We may think the toughest challenges in an Agile project are domain-specific — how to use our distinct engineering, design and product skills to create something that’s desirable, viable and feasible. We focus on improving our process, frameworks and tools.
Your development team isn’t ready to start building things until they align on the definitions of two words, ‘ready’ and ‘done’. Think of these as the most important quality gates that you and your team can invest in that will quickly improve Sprint predictability, and overall product quality.
Showing your work and the work of your team to a broader audience uses some different skills than we might use when building products. Here are tips gleaned from a decade of doing demos everywhere from hospital beds to happy hour to executive boardrooms.
Everybody knows the mantra. ‘Build Measure Learn’. And yet we see many clients stuck in a never-ending build cycle.
Scaling Agile is a daunting task with high stakes. There are big gains to be had, but it can also fail so dramatically that a development organization can suffer years of developmental setbacks. After guiding some of the biggest Fortune 100 enterprises through this transformation, we've found a pathway that shows incremental improvements along the way, promotes confidence in the process, and that can be tuned while underway for the best results.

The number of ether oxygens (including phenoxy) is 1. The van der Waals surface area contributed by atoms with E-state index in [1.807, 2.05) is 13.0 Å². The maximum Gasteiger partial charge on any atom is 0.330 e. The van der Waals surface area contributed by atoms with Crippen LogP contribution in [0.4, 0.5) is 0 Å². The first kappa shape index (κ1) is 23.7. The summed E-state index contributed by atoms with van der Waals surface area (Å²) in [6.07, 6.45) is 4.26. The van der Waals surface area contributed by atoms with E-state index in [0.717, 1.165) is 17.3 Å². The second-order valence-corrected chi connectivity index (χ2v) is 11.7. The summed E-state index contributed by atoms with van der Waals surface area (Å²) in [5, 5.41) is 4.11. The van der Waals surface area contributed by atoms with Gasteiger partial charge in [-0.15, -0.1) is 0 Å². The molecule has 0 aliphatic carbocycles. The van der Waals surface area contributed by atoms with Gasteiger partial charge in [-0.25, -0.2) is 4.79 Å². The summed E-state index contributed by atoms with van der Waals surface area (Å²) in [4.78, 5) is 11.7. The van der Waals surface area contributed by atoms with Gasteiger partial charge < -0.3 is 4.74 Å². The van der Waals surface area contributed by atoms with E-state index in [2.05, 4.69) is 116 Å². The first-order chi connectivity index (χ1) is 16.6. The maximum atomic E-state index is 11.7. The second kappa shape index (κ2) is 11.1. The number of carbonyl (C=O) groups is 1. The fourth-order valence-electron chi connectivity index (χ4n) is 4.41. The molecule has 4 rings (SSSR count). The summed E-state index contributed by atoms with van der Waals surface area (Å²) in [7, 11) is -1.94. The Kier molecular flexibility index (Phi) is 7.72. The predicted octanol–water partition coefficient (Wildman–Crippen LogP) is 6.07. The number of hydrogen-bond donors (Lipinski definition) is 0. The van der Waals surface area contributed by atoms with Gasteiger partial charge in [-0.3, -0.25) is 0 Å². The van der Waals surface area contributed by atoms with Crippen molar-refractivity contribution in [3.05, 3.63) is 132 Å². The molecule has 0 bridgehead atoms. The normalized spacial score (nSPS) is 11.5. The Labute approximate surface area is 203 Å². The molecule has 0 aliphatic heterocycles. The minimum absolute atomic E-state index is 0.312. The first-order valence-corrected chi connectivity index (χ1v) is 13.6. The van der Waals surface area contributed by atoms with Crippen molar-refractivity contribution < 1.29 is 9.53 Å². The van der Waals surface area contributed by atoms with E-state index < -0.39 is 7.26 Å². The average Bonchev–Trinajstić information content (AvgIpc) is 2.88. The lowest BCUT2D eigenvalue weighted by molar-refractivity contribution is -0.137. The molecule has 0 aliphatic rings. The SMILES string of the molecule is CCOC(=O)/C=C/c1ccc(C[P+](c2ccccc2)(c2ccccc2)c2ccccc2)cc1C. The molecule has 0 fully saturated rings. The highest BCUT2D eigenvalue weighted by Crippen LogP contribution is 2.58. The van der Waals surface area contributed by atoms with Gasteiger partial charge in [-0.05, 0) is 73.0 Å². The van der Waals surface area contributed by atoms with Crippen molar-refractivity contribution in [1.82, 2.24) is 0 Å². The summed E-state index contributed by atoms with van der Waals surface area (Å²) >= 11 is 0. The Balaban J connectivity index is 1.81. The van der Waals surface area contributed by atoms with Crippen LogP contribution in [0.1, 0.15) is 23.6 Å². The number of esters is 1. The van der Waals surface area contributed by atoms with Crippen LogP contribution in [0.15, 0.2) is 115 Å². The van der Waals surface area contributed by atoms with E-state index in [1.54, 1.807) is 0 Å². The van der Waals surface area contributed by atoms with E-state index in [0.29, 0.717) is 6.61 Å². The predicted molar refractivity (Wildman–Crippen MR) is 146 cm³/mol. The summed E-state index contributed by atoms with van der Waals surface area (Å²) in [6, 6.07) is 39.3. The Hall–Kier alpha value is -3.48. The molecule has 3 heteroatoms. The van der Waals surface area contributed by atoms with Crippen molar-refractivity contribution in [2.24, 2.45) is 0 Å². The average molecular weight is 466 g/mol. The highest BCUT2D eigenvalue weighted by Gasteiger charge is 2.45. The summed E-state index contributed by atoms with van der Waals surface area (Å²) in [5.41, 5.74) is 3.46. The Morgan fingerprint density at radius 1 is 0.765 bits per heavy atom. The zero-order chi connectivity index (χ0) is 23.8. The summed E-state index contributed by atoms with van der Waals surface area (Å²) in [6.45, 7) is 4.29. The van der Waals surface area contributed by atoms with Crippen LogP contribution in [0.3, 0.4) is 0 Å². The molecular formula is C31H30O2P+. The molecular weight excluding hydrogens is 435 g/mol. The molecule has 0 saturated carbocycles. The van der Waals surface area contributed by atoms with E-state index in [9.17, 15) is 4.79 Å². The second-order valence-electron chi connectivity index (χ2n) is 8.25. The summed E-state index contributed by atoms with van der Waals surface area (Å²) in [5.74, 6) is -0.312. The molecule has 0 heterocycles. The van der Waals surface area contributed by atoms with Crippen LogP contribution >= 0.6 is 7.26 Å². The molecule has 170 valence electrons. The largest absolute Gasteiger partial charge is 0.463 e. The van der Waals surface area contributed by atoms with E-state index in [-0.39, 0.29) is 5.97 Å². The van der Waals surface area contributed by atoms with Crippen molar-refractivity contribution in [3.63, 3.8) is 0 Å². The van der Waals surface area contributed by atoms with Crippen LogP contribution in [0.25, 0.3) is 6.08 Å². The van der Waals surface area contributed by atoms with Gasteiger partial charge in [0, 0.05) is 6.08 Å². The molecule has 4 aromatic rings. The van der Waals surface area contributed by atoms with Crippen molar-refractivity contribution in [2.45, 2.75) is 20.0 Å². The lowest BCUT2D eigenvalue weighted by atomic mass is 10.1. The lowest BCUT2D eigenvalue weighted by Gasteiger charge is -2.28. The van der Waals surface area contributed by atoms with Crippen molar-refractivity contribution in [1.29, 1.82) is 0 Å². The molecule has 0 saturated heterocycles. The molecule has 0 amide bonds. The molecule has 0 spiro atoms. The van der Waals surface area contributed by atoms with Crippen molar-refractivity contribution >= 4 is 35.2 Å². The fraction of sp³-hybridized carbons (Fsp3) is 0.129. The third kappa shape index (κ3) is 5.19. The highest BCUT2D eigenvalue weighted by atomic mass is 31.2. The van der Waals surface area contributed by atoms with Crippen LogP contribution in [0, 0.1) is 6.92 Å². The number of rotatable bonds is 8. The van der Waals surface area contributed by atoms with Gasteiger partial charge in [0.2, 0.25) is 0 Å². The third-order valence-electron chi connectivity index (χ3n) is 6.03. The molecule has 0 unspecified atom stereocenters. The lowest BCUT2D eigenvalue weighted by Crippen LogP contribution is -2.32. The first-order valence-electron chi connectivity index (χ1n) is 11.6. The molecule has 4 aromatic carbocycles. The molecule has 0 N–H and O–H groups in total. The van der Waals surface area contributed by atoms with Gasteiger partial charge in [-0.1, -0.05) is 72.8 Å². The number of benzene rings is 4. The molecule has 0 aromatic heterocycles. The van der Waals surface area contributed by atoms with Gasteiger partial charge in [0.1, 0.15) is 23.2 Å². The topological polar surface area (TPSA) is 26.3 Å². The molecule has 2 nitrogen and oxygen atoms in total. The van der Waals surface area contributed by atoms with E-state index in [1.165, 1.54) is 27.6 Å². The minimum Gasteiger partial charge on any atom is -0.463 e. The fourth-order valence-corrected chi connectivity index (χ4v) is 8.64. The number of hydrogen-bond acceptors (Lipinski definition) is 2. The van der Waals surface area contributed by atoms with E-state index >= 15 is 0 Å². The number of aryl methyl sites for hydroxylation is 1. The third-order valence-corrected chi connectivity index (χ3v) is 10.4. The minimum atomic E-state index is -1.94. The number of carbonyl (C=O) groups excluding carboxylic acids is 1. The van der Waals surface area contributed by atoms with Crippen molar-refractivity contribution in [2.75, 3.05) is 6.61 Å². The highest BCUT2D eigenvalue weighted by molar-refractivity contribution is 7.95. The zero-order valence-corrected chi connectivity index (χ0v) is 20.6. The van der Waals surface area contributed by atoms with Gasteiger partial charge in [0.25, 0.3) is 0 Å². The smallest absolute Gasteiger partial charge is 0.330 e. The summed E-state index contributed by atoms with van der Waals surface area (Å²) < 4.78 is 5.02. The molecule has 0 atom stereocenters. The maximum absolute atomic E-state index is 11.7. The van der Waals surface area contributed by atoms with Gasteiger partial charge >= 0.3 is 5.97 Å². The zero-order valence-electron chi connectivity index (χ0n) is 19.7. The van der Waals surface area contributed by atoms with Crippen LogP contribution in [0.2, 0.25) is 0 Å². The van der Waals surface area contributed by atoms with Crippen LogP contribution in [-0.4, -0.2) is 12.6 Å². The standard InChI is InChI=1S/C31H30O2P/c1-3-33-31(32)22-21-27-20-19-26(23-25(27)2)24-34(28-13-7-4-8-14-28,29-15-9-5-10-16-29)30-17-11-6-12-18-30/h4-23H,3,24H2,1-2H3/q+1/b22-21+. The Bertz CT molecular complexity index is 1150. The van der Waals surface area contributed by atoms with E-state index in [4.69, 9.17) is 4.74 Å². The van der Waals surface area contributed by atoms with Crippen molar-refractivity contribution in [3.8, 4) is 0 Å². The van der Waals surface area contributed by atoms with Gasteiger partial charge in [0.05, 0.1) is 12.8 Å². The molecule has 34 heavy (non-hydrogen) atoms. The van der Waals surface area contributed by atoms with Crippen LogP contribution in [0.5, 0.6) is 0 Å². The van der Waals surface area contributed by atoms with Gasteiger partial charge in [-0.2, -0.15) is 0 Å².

The last time we hosted a meeting for entrepreneurs, one of the more interesting questions asked was, “How do you know when you’re ready to build?”
No matter what process your teams are using, you still need a roadmap. It’s how you connect your strategy with execution. It guides the investment in people, tools, even acquisitions that need to be made to build the runway for your teams.
Think back to the last time you had to sign up for healthcare. Maybe it was through an online marketplace or an HR website while onboarding for a new job. Were you able to easily understand and compare the insurance plans?
You can draw a box around the design activity. You can restrict the scope. Ask the designer to just focus on wireframes. Maybe you think, if we focus on creating an intuitive, attractive design, then everything will be fine.
As a product manager, your goal with a weekly or biweekly product demo is three-fold: